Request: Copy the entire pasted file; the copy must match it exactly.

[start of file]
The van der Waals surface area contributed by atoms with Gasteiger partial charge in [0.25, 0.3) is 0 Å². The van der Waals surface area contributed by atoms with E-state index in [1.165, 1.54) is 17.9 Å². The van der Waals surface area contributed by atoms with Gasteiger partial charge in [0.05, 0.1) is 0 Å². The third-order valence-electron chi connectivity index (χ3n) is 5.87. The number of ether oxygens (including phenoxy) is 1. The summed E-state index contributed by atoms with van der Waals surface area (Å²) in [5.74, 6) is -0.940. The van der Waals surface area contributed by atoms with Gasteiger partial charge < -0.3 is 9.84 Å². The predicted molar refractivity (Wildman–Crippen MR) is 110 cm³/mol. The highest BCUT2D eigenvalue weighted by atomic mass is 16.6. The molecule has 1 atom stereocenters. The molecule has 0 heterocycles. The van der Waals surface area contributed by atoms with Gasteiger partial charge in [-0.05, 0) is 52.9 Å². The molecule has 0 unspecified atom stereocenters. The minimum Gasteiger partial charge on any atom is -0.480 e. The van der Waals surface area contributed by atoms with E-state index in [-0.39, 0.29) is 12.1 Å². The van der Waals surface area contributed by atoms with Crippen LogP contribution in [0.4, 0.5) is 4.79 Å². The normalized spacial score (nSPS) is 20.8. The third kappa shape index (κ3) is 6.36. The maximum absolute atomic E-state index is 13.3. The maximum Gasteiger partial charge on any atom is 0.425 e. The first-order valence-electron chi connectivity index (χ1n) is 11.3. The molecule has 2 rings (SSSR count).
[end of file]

The van der Waals surface area contributed by atoms with Gasteiger partial charge in [0.25, 0.3) is 0 Å². The van der Waals surface area contributed by atoms with E-state index in [1.165, 1.54) is 17.9 Å². The van der Waals surface area contributed by atoms with Gasteiger partial charge in [0.05, 0.1) is 0 Å². The third-order valence-electron chi connectivity index (χ3n) is 5.87. The number of ether oxygens (including phenoxy) is 1. The summed E-state index contributed by atoms with van der Waals surface area (Å²) in [5.74, 6) is -0.940. The van der Waals surface area contributed by atoms with Gasteiger partial charge < -0.3 is 9.84 Å². The predicted molar refractivity (Wildman–Crippen MR) is 110 cm³/mol. The highest BCUT2D eigenvalue weighted by atomic mass is 16.6. The molecule has 1 atom stereocenters. The molecule has 0 heterocycles. The van der Waals surface area contributed by atoms with Gasteiger partial charge in [-0.05, 0) is 52.9 Å². The molecule has 0 unspecified atom stereocenters. The minimum Gasteiger partial charge on any atom is -0.480 e. The van der Waals surface area contributed by atoms with E-state index in [-0.39, 0.29) is 12.1 Å². The van der Waals surface area contributed by atoms with Crippen LogP contribution in [0.4, 0.5) is 4.79 Å². The normalized spacial score (nSPS) is 20.8. The third kappa shape index (κ3) is 6.36. The maximum absolute atomic E-state index is 13.3. The maximum Gasteiger partial charge on any atom is 0.425 e. The first-order valence-electron chi connectivity index (χ1n) is 11.3. The molecule has 2 rings (SSSR count).